She hasn't been looking like that much recently. More like a squirmy, whiney, wide-awake and exhausted toddler.
We have been weathering the dreaded 18-month sleep regression.
"Sleep regression" is the term generally applied when your normally well-rested baby suddenly refuses to nap, fights bedtime, regularly wakes up too early, or wakes up repeatedly all night for no apparent reason. The experts say they come at expected intervals - 4 months, 9 months, 13 months, 18 months and 24 months (give or take a month) - and last between 2-6 weeks.
Bean's 18-month regression hit early, right around 16 months. Which also happened to be when she started walking in earnest.
Naps were still mostly OK, but she started fighting me at bedtime. Wanting to nurse but squirming constantly, wanting to play and just taking forever to fall asleep. Some nights it was a two or three hour ordeal. Then she'd wake at midnight, at 3, at 5, at 6. We were both wiped out every day and I just coudn't seem to pull out of the downward spiral that is an overtired baby. And then my own exhaustion hit me like a brick wall.
That was about three weeks ago. I went into survival mode for a while but now that we have had a couple of nights of improved sleep I wanted to offer up what worked to get us through. If nothing else, so I can come back and read this post when she's in the next regression!
Do Whatever Works
I have a friend whose newborn only slept 20 minutes at at time for many months. She tried lots of things to change his sleep patterns, but eventually she just went with it and did whatever she could to keep him and herself as rested as possible. Eventually, thankfully, he grew out of it.
I think of her on our worst days, when none of the things that worked to soothe Bean last week are working at all. Think outside of your normal repoirtoire and pull in techniques for drastic situations. Here are some of the things that worked for us:
- Long car rides on days when naps were elusive. For some reason she sleeps longer in the car than anywhere else, so I also resorted to this trick when she became way overtired.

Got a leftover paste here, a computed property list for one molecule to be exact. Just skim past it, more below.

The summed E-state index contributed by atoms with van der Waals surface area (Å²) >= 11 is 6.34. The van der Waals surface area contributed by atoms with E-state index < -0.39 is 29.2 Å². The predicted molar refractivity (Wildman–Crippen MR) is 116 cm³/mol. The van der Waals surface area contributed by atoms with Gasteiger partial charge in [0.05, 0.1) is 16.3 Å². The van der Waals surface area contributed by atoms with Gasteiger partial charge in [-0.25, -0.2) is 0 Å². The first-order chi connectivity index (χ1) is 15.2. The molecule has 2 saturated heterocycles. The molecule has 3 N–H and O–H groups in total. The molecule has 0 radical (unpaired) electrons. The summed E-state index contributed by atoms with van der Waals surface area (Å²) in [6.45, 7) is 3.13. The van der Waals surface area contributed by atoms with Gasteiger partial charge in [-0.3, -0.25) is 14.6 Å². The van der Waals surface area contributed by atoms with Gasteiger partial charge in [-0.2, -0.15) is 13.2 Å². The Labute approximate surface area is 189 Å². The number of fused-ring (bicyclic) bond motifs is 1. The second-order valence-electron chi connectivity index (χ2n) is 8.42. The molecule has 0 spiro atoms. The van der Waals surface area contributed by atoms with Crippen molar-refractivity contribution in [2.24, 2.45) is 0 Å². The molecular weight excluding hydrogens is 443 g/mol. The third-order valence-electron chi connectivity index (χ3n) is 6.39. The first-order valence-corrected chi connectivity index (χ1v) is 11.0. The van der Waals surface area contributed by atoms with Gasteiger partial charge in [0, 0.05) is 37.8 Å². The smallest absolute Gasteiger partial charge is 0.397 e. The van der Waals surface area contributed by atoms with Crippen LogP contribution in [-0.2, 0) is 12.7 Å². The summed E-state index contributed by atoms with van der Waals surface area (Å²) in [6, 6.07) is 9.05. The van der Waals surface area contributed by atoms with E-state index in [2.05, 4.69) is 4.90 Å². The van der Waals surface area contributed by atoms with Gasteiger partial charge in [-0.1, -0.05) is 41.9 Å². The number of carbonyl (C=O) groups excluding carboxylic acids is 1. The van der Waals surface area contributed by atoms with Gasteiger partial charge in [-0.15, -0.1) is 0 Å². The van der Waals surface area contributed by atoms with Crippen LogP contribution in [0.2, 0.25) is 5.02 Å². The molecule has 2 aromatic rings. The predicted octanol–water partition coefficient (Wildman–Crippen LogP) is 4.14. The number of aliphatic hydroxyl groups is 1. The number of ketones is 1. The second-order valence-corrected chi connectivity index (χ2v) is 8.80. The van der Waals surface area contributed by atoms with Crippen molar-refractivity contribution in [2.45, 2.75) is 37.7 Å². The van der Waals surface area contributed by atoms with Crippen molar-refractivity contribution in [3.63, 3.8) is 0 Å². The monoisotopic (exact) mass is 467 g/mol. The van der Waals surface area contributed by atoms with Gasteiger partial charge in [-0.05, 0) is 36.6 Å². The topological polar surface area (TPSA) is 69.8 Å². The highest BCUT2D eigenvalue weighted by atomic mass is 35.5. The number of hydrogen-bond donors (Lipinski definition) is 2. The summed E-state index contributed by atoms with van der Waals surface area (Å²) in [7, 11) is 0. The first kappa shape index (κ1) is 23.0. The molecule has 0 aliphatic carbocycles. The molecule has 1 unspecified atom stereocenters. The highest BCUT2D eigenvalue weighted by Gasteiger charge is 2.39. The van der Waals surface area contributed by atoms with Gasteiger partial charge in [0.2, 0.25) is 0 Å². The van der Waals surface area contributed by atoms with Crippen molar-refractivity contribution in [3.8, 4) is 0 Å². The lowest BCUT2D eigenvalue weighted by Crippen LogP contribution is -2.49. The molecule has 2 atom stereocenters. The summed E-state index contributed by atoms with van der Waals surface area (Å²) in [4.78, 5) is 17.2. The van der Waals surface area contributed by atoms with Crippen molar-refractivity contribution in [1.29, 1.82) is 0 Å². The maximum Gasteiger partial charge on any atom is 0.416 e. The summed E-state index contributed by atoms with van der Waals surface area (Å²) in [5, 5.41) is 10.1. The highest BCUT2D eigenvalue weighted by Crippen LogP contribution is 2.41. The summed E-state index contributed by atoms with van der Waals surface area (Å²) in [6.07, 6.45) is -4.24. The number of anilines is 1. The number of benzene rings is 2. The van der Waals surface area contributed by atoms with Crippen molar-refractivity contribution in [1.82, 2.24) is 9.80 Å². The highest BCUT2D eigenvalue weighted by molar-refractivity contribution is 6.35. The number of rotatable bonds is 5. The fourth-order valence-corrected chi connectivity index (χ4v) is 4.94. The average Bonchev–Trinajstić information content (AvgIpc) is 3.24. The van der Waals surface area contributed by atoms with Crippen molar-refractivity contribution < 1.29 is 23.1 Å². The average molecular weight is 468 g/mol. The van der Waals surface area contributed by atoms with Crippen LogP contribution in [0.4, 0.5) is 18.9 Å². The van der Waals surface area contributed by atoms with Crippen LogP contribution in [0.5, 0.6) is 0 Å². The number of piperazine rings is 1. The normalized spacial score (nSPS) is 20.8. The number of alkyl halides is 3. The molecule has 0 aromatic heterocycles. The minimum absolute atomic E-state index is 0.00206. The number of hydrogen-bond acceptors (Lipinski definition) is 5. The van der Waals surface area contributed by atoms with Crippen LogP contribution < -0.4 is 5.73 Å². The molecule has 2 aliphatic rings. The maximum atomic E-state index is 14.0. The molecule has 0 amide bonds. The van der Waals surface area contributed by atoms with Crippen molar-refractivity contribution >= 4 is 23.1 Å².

- Letting her play in her crib in the dark long past bedtime while I sat nearby and read a book on my phone. Eventually she would settle, even if it sometimes took hours. At least I got some reading time.
- Bringing her into our bed when she woke in the wee hours and holding her firmly in my arms until she fell back asleep (after crying, but never for as long as I feared).
- An solid bedtime routine. On really difficult days, a warm bath and then right into pajamas in a dim room helped her settle a little faster.
- On days when she wasn't to tired to manage dinner, feeding her a meal with a mix of protein and carbs helped her sleep more soundly for the first part of the night, even if she still woke up early in the morning.
- Trading off responsibilities with the partner. Bedtime had been my domain since the beginning, but I just couldn't handle it every night any more. Ask for help if you need it!
- Drive through coffee for mommy while she slept in the backseat.
Protect Your Own Rest
I got into a really bad cycle of staying up too late on nights bedtime took extra long because I was so desperate for "adult time." Early morning waking and crying spells after those late nights were pure torture. I had to institute a strict bedtime for myself, even if it meant I was leaving my to-do list unfinished.
I also gave myself permission to do no housework during her nap. If she napped in the car I read a book. If she napped at home I got myself a cold drink and caught up on Facebook or blogs. We ran out of clean underwear a couple of times, but it kept me mostly sane.
Make sure to keep up on your exercise, your vitamins and eating a balanced diet. I slipped on all three of these and ended up sick in addtion to exhausted.
Don't throw in the towel
It is easy to let the routines go when you are just trying to keep it together every day. But I routines are important, even if you can't completely maintain them. I tried to keep naptime at about the same time every day, make dinner at the same time every night, and then move into the regular bedtime routine.
Just be willing adjust if that particular day the routine is not going to cut it. If she was too tired to manage her regular dinner I'd offer a yogurt squeeze pouch instead. Nap boycott today? Into the car we go. But tomorrow we will be back in the rocking chair at noon to try again.
Don't Doubt Yourself
At the beginning of this regression I tried really hard to figure out what was wrong so I could fix it. Was she teething? Was the room too light? Was she hungry? Did she need more activity during the day? Less? What did she need that I wasn't giving her?
It took a handful of days to realize this was just going to have to be endured. I wasn't doing anything wrong. But until then I gave myself a lot of grief about what a bad mom I was.
Don't do that. You're doing great. This is normal. It sucks, but it is normal.
Remember This Too Shall Pass
The biggest lesson I have learned about raising a child thus far it that everything changes.
That really cute way she would get so excited that she'd shake before a bath? She doesn't do it any more. That annoying way she'd try to bite me when she was frustrated? Doesn't do it any more.
Sleep regressions are like that, too. Hang in there. It will end. The baby will sleep again soon, and so will you.